August Books Notes and Deals

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Photo by Raj Eiamworakul on Unsplash

The last set of book notes appeared in May, and I’ve read a few more books since then. The best books I’ve read more recently are A. J. Swoboda’s Subversive Sabbath: The Surprising Power of Rest in a Nonstop World and Timothy P. Carney’s Alienated America: Why Some Places Thrive While Others Collapse. I found a few laughs in John Cleese’s autobiography So, Anyway… and, as I always do, enjoyed the insight of Stanley Hauerwas in his book Disrupting Time: Sermons, Prayers, and Sundries.

Christianbook.com is blowing out titles as the summer draws to a close. Some of those books are listed for under $5. For  friends who enjoy reading Hauerwas, With the Grain of the Universe: The Church’s Witness and Natural Theology is $3.99. Books about United Methodist membership vows, the denomination more broadly, and an account of the sacrament of communion are marked down. Richard Mouw’s Adventures in Evangelical Civility is $3.99, as is Stanley Grenz’s Prayer. Kuyper’s Stone Lectures can be had for $4.49 and N. T. Wright’s Surprised by Scripture and John Stott’s Basic Christianity are $5. Be judicious. Not every sale is a deal.

If you browse and find a title that interests you I haven’t listed here and want to know what I think, leave a comment and ask. I’ll tell you what I know.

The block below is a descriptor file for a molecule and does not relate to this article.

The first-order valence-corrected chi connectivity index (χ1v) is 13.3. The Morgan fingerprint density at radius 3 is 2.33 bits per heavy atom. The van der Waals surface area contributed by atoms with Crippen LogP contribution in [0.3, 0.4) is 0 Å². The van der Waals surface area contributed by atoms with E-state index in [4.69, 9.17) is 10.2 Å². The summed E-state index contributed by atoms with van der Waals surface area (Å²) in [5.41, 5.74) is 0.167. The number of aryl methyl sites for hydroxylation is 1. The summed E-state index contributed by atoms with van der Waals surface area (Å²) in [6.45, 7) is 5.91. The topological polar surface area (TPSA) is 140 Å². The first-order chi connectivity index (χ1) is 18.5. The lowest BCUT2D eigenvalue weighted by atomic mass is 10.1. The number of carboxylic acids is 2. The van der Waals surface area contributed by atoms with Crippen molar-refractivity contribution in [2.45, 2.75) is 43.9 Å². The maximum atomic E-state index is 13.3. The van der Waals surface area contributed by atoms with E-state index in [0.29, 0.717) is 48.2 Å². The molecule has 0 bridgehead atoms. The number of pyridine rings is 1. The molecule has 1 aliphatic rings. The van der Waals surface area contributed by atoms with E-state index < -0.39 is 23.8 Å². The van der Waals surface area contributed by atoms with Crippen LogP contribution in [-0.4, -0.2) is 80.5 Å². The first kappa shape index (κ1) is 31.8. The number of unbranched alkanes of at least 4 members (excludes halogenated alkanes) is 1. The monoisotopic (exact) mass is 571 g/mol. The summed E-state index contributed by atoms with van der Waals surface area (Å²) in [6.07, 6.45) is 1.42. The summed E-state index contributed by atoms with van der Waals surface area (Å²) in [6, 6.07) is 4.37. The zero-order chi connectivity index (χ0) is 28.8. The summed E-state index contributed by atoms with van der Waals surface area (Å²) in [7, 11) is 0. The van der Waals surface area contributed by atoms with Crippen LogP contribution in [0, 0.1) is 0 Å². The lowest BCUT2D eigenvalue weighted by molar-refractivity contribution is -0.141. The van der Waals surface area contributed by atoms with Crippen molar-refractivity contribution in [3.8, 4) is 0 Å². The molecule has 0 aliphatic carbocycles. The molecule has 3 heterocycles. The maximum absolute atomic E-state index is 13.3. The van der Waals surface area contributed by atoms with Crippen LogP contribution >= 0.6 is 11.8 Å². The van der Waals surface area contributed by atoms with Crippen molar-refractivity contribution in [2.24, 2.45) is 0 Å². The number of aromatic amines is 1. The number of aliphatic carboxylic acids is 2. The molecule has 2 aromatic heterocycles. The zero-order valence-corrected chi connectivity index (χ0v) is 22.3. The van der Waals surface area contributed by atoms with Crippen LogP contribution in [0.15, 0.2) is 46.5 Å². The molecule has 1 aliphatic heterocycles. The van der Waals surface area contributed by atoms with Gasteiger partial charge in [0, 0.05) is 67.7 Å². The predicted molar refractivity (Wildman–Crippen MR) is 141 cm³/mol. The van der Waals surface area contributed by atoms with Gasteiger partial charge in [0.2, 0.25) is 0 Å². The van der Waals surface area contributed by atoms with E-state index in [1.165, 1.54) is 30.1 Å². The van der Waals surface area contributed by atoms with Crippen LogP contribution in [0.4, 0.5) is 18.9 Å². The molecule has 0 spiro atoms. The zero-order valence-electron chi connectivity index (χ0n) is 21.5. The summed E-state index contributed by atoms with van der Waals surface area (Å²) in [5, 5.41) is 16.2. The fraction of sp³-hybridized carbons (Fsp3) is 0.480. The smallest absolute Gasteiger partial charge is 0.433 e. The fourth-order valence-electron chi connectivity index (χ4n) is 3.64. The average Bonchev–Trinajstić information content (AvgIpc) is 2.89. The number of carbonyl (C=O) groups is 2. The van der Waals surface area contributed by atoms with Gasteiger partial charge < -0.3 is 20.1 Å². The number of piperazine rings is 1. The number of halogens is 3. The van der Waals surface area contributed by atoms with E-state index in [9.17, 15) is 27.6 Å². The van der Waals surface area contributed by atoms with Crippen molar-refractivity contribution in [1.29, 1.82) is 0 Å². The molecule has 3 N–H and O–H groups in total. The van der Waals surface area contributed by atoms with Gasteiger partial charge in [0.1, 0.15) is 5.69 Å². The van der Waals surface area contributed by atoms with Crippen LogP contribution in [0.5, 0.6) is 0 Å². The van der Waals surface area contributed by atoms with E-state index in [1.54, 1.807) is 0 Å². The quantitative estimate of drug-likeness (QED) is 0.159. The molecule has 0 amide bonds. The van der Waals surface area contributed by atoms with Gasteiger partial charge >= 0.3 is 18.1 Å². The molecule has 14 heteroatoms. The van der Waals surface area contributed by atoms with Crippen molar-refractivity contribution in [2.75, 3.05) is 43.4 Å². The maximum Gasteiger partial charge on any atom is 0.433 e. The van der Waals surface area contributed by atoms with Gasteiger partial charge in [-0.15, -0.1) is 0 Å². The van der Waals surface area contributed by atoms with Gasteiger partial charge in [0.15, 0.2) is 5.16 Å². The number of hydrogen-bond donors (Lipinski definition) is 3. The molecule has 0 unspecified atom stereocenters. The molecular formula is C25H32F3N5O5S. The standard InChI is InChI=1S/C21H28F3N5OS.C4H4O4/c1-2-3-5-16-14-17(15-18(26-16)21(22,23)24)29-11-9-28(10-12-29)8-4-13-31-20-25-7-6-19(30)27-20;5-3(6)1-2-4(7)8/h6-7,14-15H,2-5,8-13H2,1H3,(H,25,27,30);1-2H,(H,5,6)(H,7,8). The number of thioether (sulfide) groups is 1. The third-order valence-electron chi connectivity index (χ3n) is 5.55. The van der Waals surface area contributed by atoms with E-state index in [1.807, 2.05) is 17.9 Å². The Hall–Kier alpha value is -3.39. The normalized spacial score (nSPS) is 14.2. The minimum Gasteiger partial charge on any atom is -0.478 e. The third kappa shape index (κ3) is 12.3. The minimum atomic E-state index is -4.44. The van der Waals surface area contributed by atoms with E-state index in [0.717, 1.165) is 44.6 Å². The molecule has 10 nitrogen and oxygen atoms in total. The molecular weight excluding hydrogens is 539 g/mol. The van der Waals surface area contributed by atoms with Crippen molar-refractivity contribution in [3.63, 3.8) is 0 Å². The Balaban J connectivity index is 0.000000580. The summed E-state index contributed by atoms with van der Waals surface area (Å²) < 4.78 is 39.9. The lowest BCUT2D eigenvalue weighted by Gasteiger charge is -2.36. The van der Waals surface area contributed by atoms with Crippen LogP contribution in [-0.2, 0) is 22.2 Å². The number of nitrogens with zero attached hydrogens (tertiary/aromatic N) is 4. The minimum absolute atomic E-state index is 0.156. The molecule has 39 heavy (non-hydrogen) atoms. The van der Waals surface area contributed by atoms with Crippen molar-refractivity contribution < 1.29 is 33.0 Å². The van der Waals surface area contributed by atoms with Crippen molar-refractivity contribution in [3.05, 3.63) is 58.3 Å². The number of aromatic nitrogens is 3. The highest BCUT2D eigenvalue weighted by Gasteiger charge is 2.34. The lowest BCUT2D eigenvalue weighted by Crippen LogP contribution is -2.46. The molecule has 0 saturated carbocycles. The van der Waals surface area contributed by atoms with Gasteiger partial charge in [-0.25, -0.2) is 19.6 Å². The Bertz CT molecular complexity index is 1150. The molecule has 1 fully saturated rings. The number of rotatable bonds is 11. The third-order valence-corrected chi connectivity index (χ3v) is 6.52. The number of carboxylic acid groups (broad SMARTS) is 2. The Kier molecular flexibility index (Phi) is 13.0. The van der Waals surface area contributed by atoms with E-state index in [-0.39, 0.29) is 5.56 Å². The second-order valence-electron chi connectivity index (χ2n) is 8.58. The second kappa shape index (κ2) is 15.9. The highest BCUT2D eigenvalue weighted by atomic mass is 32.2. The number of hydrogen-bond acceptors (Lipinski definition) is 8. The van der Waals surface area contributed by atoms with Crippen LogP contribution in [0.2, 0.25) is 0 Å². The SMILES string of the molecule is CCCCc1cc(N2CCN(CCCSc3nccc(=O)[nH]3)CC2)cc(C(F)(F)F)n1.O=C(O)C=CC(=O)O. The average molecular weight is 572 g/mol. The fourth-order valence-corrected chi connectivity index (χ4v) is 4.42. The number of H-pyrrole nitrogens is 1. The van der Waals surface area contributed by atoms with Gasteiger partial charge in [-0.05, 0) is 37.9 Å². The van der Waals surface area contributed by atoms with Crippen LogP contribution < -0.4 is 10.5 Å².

As for Kindle deals, Willard’s The Divine Conspiracy is $2.99 and Nouwen’s Discernment is $1.99.

On a recent run to the library I scooped up several novels by Toni Morrison. I have a couple of books to read and review from InterVarsity Press. Tonight I’ll begin reading a book by Joseph Bottum called An Anxious Age: The Post-Protestant Ethic and the Spirit of America.

Reading anything exciting? Anything you’d recommend?

I hope so. Peace.

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2 thoughts on “August Books Notes and Deals

  1. Just finished The Master Plan of Evangelism by Robert Coleman. I appreciated its simplicity of breaking down all the life Jesus lived with his disciples.
    Next is Who God Says You Are by Kline Snodrass.
    With Subversive Sabbath, is that one of your favorite books you’ve found on that topic? I’m interested in reading something that will give me ideas on how to keep the sabbath to experience true rest.

    1. Cool. Subversive Sabbath is a good book, helpful biblically, theologically, and practically. I’m also a big fan of a book by Heschel on the Sabbath, which offers a helpful Jewish theological perspective. Most of what I’ve applied with Sabbath I’ve learned from Jim Smith, Dallas Willard, and Eugene Peterson—no single book, but little insights here and there.

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